Monster Jam fans are watching some of their favourite trucks at the Rogers Centre this weekend rip through the dirt.
Fourteen drivers are facing off in 12,000 pound monster trucks on Saturday and Sunday, racing and manoeuvring them — on the track and in the air — in freestyle stunt competitions.
Among them is Haley Gauley, 36, a solo female driver making her Monster Jam debut.
Gauley, of Oklahoma, says she grew up as a Monster Jam fan, but her life changed two years ago when she saw another female driver, Linsey Read, on the course.
"I asked how to become a driver because I wanted to be an amazing female driver," Gauley said on Saturday.
Gauley auditioned, then trained at the "Monster Jam University," a training facility in Paxton, Ill. and quickly took to the sport.
Feld Entertainment, which organizes Monster Jam events in North America, says there are 14 women currently on its tour through U.S. and Canadian cities, but Gauley says it's still an upward climb.
"It's definitely a man's world, though us females are coming into it," she told CBC Toronto.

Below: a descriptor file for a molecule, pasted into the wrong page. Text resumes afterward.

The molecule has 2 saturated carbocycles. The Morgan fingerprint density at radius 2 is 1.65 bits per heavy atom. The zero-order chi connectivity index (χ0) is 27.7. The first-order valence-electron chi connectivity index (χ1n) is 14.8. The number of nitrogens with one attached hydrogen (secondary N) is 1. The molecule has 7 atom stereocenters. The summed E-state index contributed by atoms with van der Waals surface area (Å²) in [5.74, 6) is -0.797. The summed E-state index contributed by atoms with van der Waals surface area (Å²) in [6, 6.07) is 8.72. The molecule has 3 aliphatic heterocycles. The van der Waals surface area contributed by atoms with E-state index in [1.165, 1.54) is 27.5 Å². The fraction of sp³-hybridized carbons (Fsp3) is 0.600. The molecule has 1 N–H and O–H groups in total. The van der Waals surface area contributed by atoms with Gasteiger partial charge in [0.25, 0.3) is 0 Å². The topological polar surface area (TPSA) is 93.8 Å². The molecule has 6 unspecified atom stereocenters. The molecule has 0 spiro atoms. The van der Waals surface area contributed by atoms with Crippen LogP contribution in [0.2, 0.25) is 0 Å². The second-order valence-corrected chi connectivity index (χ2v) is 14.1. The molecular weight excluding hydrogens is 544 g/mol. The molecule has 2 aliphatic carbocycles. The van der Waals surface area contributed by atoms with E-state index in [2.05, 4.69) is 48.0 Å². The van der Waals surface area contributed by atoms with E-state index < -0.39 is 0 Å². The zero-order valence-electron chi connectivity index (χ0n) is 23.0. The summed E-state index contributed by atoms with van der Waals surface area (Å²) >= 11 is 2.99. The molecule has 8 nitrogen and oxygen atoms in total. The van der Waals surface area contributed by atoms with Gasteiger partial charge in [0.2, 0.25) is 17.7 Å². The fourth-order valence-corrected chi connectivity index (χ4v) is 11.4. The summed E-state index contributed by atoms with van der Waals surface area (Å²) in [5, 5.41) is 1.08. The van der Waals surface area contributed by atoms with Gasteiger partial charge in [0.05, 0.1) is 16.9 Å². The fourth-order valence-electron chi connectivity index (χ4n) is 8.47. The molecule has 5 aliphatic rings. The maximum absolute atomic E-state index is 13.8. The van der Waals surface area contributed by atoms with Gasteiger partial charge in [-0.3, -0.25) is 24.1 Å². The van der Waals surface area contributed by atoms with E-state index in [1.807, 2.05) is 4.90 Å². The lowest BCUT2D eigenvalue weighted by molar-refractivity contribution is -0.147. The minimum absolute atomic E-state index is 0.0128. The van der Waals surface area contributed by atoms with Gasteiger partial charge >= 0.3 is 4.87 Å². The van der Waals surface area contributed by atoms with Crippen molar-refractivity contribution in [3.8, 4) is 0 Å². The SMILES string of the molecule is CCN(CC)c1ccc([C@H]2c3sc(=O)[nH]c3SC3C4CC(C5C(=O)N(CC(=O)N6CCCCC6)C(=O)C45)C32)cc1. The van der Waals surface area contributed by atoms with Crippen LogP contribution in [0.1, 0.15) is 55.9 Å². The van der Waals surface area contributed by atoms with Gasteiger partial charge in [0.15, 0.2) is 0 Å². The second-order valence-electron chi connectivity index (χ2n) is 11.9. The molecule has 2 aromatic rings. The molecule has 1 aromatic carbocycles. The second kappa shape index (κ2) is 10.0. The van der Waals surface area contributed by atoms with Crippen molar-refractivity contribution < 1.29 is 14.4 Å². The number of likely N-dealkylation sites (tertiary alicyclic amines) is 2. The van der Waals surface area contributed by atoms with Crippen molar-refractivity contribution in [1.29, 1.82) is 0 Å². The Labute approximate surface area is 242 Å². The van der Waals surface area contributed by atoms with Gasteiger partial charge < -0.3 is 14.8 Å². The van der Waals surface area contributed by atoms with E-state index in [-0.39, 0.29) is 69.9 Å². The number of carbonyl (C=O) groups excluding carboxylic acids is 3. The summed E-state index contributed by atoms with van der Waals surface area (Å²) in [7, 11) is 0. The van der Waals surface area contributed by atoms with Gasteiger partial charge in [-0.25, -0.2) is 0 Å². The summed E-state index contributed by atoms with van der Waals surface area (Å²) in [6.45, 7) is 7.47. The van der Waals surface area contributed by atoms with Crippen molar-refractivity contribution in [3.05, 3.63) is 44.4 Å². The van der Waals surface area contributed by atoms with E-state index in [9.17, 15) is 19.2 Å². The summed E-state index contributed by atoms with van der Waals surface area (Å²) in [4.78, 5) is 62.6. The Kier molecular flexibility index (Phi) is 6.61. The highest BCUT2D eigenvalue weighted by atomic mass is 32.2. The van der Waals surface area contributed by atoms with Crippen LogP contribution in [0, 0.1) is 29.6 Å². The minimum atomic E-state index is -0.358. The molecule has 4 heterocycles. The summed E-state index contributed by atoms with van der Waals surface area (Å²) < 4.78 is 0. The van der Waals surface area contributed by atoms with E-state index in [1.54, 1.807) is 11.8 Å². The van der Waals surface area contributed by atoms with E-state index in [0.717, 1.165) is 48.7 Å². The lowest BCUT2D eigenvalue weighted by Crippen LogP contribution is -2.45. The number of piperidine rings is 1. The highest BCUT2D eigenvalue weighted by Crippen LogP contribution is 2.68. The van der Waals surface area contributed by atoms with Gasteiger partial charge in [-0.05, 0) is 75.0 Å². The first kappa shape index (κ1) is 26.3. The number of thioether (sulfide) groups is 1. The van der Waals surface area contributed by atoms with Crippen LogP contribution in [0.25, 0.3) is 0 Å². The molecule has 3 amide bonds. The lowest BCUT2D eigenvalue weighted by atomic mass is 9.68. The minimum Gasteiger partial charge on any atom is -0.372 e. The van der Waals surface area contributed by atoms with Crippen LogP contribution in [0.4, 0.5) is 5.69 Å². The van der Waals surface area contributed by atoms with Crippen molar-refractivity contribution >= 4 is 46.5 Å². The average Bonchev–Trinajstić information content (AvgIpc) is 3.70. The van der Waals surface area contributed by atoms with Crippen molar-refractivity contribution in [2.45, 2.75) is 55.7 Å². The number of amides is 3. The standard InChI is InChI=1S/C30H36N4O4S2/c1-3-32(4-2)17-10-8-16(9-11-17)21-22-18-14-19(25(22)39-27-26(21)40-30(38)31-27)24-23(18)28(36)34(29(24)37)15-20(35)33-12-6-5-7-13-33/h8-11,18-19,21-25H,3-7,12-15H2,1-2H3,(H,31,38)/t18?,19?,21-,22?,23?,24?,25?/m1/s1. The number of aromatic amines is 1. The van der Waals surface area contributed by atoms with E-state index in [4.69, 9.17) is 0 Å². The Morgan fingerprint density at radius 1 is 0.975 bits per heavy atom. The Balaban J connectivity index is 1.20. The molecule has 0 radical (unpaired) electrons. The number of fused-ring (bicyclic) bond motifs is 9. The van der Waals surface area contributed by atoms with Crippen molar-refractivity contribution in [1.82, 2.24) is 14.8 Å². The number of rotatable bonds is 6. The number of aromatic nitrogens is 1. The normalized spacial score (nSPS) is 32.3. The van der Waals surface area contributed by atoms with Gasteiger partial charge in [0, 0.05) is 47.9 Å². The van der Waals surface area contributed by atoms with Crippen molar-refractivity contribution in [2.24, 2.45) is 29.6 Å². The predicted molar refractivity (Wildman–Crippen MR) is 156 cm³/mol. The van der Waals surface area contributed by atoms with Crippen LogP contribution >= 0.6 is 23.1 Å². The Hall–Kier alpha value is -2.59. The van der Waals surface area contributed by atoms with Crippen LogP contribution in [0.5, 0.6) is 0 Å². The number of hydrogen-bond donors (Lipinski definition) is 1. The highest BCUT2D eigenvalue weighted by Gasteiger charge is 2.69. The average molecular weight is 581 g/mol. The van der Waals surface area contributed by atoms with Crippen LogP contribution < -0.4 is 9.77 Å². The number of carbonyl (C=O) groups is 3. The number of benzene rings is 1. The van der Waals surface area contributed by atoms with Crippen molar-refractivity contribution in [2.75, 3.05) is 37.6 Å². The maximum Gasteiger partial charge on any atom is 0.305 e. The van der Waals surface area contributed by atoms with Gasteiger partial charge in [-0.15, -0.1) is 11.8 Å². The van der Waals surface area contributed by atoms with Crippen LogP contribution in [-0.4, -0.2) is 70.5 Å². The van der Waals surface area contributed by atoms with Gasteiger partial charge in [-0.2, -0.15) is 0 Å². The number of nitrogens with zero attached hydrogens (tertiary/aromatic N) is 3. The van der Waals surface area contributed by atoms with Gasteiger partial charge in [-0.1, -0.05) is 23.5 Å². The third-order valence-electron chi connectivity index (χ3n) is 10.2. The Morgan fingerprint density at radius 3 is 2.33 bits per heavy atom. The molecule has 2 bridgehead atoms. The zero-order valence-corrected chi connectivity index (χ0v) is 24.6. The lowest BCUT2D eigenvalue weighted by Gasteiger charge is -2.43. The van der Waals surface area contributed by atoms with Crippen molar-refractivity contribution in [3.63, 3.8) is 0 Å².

"This is my way of showing other females out in the world and fans that you can you can do whatever you want. You just have to set your mind to it."
It's a physically and mentally demanding sport. One 12,000-pound truck provides 1,500-horsepower. A single tire weighs 800 lbs.
The sheer power of the vehicles draws fans to the event.
"You get 1,500 horsepower, no pipes and 10,000 RPMs. That's excitement," said long-time fan Steve Kovach, as he waited in line in the bitter cold to see the competition on Saturday.
But for Gauley, her focus is on fellow competitors.
"I'm a little bit nervous as far as going up against the big guys that have been doing this forever," she said.
Two world champions are on that roster at the Toronto event.
"My goal is to get to their level and pass it eventually," Gauley said.